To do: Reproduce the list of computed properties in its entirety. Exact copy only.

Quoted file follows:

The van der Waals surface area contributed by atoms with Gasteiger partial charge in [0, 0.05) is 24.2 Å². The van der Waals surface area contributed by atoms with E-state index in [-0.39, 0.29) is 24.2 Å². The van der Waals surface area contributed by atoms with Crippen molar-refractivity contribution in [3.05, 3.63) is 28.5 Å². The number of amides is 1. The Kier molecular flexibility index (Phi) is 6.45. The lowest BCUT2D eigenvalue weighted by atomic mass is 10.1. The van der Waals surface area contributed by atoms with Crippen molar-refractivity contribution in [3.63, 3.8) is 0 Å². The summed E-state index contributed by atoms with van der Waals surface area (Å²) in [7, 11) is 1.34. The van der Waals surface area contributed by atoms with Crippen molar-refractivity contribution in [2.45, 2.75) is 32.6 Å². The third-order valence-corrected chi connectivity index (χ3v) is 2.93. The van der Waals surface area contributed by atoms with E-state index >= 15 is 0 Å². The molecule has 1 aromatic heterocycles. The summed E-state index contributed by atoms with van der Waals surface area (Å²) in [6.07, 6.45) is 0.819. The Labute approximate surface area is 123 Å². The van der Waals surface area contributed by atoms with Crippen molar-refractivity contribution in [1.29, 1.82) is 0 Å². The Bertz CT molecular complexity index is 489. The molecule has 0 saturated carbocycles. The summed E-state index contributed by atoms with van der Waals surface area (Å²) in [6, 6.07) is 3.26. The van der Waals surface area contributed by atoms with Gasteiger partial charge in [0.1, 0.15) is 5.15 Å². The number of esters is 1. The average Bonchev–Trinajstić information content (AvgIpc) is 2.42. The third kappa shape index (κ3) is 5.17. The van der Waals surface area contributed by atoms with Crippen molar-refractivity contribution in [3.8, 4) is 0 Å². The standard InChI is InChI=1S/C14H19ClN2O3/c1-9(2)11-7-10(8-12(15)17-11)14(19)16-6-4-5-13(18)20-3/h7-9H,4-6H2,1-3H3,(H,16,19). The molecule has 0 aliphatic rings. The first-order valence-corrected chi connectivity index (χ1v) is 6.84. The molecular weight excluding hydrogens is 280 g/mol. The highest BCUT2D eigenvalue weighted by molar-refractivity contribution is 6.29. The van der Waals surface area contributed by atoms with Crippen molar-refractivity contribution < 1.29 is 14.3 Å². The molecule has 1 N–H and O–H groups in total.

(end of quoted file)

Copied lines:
The van der Waals surface area contributed by atoms with Gasteiger partial charge in [0, 0.05) is 24.2 Å². The van der Waals surface area contributed by atoms with E-state index in [-0.39, 0.29) is 24.2 Å². The van der Waals surface area contributed by atoms with Crippen molar-refractivity contribution in [3.05, 3.63) is 28.5 Å². The number of amides is 1. The Kier molecular flexibility index (Phi) is 6.45. The lowest BCUT2D eigenvalue weighted by atomic mass is 10.1. The van der Waals surface area contributed by atoms with Crippen molar-refractivity contribution in [3.63, 3.8) is 0 Å². The summed E-state index contributed by atoms with van der Waals surface area (Å²) in [7, 11) is 1.34. The van der Waals surface area contributed by atoms with Crippen molar-refractivity contribution in [2.45, 2.75) is 32.6 Å². The third-order valence-corrected chi connectivity index (χ3v) is 2.93. The van der Waals surface area contributed by atoms with E-state index >= 15 is 0 Å². The molecule has 1 aromatic heterocycles. The summed E-state index contributed by atoms with van der Waals surface area (Å²) in [6.07, 6.45) is 0.819. The Labute approximate surface area is 123 Å². The van der Waals surface area contributed by atoms with Crippen molar-refractivity contribution in [1.29, 1.82) is 0 Å². The Bertz CT molecular complexity index is 489. The molecule has 0 saturated carbocycles. The summed E-state index contributed by atoms with van der Waals surface area (Å²) in [6, 6.07) is 3.26. The van der Waals surface area contributed by atoms with Gasteiger partial charge in [0.1, 0.15) is 5.15 Å². The number of esters is 1. The average Bonchev–Trinajstić information content (AvgIpc) is 2.42. The third kappa shape index (κ3) is 5.17. The van der Waals surface area contributed by atoms with Crippen molar-refractivity contribution in [3.8, 4) is 0 Å². The standard InChI is InChI=1S/C14H19ClN2O3/c1-9(2)11-7-10(8-12(15)17-11)14(19)16-6-4-5-13(18)20-3/h7-9H,4-6H2,1-3H3,(H,16,19). The molecule has 0 aliphatic rings. The first-order valence-corrected chi connectivity index (χ1v) is 6.84. The molecular weight excluding hydrogens is 280 g/mol. The highest BCUT2D eigenvalue weighted by molar-refractivity contribution is 6.29. The van der Waals surface area contributed by atoms with Crippen molar-refractivity contribution < 1.29 is 14.3 Å². The molecule has 1 N–H and O–H groups in total.